August 2007 Portfolio

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August 2007 Portfolio

  1. 1. 1825 Chestnut Ridge Road Chittenango, New York 13037 315.380.9222 blfeigel@gmail.com BENJAMIN L. FEIGEL GRAPHIC DESIGNER PDF PORTFOLIO | UPDATED AUGUST 20, 2007
  2. 2. Benjamin L. Feigel 315.380.9222 Americade | Tourexpo Identity Re-design
  3. 3. Americade is the worlds largest http://www.tourexpo.com/data/ touring rally. This identity system includes: a primary identifier, americade | tourexpo join the world’s largest touring rally advertisement series, poster, website, and postcard series. june 2 – 7, 2008 americade | tourexpo motorcycle tradeshow 2008 lake george. new york. home americade quotes event info don’t miss americade’s 26th annual "The place to ride, have motorcycle rally! fun and meet dedicated news motorcycle enthusiasts." Maurice Clement, ON photos Americade always offers more activities than any other rally, and this year’s Special Anniversary can’t be missed. tourexpo Come to Americade’s 26th, and join the fun on dozens of latest news tours (new tours for 2008), 13 (and counting) manufacturers registration giving demo rides, 3 Poker Runs (new routes), 2 TourExpo early bird winner tradeshows (bigger than ever), 14 boat cruises, 2 rodeos, 14 demo team at lodging 50+ seminars, 2 parades, parties, over $100,000 in prizes americade 2008 – (new prizes), and much more! a new record food & fun international trike registration is now open! click here week at americade e-store to see 2008 demo ride details click here weather americade | tourexpo motorcycle tradeshow 2008 contact search message board trikes click here langue française http://www.tourexpo.com/lodging americade | tourexpo join the world’s largest touring rally june 2 – 7, 2008 lake george. new york. home americade quotes event info Lodging "The place to ride, have fun and meet dedicated news motorcycle enthusiasts." The hundreds of hotels, motels and resorts in the Lake George Region are ready to welcome you as their guest! Maurice Clement, ON photos Search our comprehensive listings on the left, to find just what you like! tourexpo latest news Looking for a romantic retreat? A "home away from home"? registration early bird winner Local Places gives you a list of hotels/motels within New York State. Prefer camping or RVing? Campgrounds lists 14 demo team at lodging local places camping resorts in the area. A cabin in the woods? Vermont americade 2008 – Lodging is a list of hotels/motels within Vermont State. a new record food & fun camping Need some assistance? Travel Tips is a list of Chambers of international trike Commerce and other businesses to assist you with your week at americade e-store vermont lodging travel needs. travel tips weather Once you have settled on a place to stay, plan your stay. Click on Food & Fun to the left to see some of what the Lake contact George area has to offer. search Listings on these pages do not imply endorsement or inspection by Americade. The "savvy traveler" is advised to http://www.tourexpo.com/lodging/camping message board seek feedback from other Americaders, or from our Accommodations Message Board. langue française americade | tourexpo join the world’s largest touring rally june 2 – 7, 2008 lake george. new york. home americade quotes event info Camping "Americade is group motorcycling news at it's best!" Adirondack Camping Village Daggett Lake Campsites Donald Fair, MD photos Lake George Escape Resort tourexpo Lk George Schroon Valley Resort latest news Mohawk Campground registration early bird winner Mt. Kenyon Campground 14 demo team at lodging local places River Road Campground americade 2008 – Schroon River Campsites a new record food & fun camping Stewarts Pond Campsites international trike week at americade e-store vermont lodging The establishments listed above have provided staff travel tips room(s) to hardworking Americade volunteers. weather contact Lake George Campsite Lake George RV Park search Ledgeview Village RV Park message board Riverside Pines Campsites Rustic Barn Campground langue française Stony Creek Family Campground Looking for a map of the Lake George Area? Click Here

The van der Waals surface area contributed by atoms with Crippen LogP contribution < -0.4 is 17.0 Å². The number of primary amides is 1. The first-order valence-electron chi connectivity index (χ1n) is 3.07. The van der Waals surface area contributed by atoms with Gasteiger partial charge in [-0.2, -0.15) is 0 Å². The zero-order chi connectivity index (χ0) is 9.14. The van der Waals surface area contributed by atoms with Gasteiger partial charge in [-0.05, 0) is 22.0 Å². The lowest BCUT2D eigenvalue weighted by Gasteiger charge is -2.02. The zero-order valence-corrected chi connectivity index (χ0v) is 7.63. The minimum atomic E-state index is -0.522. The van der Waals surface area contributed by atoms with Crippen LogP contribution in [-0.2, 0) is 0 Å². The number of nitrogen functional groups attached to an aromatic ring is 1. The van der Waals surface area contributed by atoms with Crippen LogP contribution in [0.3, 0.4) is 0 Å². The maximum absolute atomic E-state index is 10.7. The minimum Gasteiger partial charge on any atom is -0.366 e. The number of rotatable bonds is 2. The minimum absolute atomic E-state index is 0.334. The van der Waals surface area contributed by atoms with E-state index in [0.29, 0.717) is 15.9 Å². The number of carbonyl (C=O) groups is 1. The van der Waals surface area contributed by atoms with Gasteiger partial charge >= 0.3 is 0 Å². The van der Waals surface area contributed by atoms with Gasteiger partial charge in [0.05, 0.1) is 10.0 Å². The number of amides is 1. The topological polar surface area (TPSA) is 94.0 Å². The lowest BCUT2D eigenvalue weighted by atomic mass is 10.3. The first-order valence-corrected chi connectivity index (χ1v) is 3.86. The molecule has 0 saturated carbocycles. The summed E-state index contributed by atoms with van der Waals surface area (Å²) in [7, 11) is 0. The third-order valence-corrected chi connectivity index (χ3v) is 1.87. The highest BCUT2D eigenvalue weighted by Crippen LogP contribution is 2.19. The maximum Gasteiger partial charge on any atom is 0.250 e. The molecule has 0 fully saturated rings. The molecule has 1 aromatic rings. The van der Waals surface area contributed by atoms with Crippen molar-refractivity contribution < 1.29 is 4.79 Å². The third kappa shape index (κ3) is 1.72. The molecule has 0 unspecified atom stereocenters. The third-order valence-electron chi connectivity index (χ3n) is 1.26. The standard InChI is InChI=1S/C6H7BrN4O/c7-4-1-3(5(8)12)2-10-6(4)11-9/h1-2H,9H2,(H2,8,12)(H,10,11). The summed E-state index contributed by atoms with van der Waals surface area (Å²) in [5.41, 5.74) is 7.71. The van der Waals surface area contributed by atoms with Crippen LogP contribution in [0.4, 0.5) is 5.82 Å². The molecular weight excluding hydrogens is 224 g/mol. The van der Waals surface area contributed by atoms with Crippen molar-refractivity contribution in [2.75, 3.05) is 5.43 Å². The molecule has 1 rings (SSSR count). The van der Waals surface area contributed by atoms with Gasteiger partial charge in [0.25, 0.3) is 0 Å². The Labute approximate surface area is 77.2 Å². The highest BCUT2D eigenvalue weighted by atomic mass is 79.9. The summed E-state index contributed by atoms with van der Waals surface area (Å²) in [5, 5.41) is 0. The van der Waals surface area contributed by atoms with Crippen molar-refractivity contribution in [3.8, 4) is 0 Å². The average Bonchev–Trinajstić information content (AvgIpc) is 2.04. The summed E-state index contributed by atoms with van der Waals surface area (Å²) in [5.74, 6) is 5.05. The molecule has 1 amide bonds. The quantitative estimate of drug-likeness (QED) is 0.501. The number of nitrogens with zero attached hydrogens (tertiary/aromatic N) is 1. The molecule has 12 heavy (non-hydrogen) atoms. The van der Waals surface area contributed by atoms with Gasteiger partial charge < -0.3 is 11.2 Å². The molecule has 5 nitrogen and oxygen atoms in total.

4. 4. Benjamin L. Feigel 315.380.9222 “Utypeia: The Quest for Ideal Typography” This 65 page book explores the history of typography in relationship to utopian ideas and ideals. Utypiea, Typographic Explorations This book includes several explorations of typographic forms based on compositional principles such as layering, proximity, and continuation. Strips of glue-colored cloud streaked past the We expected the rain to be plumping breaks in the blue sky overhead, but beyond our down, the way it had in Jeronimo- lagoon, in Brewer’s |direction, a dense cloud bank black rods of it beating into the formed every afternoon. It stayed and trembled. It trees. But there was only the daily was gray-black, the texture of steel wool. There upsweep of black cloud, and was a mountain side of it, and it hung and uncertain winds. Father said it was thickened until night swept across it. squalls offshore THE MOSQUITO COAST TSAOC OTIUQSOM EHT Each morning the cloud bank was gone, and the and that at any minute we would PAUL THEROUX strips and puffs of cloud were like gas balloons be drenched. We worked and waited against a fine ceiling.The black cloud always in the still heat, watching the high returned later, looking crueler. There was no dark sky over the twiggy treetops to rain. Father howled at us to help him plant the the east. The storm lurked and garden. He got madder by the day. He said we watched us with its hanging wrinkles. were bone lazy and slow and never showed up It came no closer. when he needed us. He was mad about the rain. He had promised it, but it had not come. He howled hardest at Jerry. 5